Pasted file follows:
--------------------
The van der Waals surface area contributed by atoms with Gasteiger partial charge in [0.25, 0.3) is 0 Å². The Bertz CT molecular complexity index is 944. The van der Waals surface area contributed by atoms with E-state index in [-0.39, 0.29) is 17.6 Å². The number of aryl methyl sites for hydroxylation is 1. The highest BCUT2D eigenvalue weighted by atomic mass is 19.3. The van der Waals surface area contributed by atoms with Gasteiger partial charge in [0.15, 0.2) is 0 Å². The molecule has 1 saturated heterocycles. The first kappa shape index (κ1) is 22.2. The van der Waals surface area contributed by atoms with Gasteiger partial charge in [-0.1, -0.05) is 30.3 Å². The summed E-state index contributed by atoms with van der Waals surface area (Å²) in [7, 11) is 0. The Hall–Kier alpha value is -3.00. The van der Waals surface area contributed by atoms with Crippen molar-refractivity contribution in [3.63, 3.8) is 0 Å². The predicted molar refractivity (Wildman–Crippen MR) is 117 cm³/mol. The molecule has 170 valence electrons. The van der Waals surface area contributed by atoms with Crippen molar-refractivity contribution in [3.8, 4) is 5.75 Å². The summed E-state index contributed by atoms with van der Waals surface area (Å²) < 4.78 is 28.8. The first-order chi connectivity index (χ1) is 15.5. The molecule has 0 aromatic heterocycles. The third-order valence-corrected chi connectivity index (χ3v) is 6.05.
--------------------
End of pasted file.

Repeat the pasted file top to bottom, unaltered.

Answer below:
The van der Waals surface area contributed by atoms with Gasteiger partial charge in [0.25, 0.3) is 0 Å². The Bertz CT molecular complexity index is 944. The van der Waals surface area contributed by atoms with E-state index in [-0.39, 0.29) is 17.6 Å². The number of aryl methyl sites for hydroxylation is 1. The highest BCUT2D eigenvalue weighted by atomic mass is 19.3. The van der Waals surface area contributed by atoms with Gasteiger partial charge in [0.15, 0.2) is 0 Å². The molecule has 1 saturated heterocycles. The first kappa shape index (κ1) is 22.2. The van der Waals surface area contributed by atoms with Gasteiger partial charge in [-0.1, -0.05) is 30.3 Å². The summed E-state index contributed by atoms with van der Waals surface area (Å²) in [7, 11) is 0. The Hall–Kier alpha value is -3.00. The van der Waals surface area contributed by atoms with Crippen molar-refractivity contribution in [3.63, 3.8) is 0 Å². The predicted molar refractivity (Wildman–Crippen MR) is 117 cm³/mol. The molecule has 170 valence electrons. The van der Waals surface area contributed by atoms with Crippen molar-refractivity contribution in [3.8, 4) is 5.75 Å². The summed E-state index contributed by atoms with van der Waals surface area (Å²) < 4.78 is 28.8. The first-order chi connectivity index (χ1) is 15.5. The molecule has 0 aromatic heterocycles. The third-order valence-corrected chi connectivity index (χ3v) is 6.05.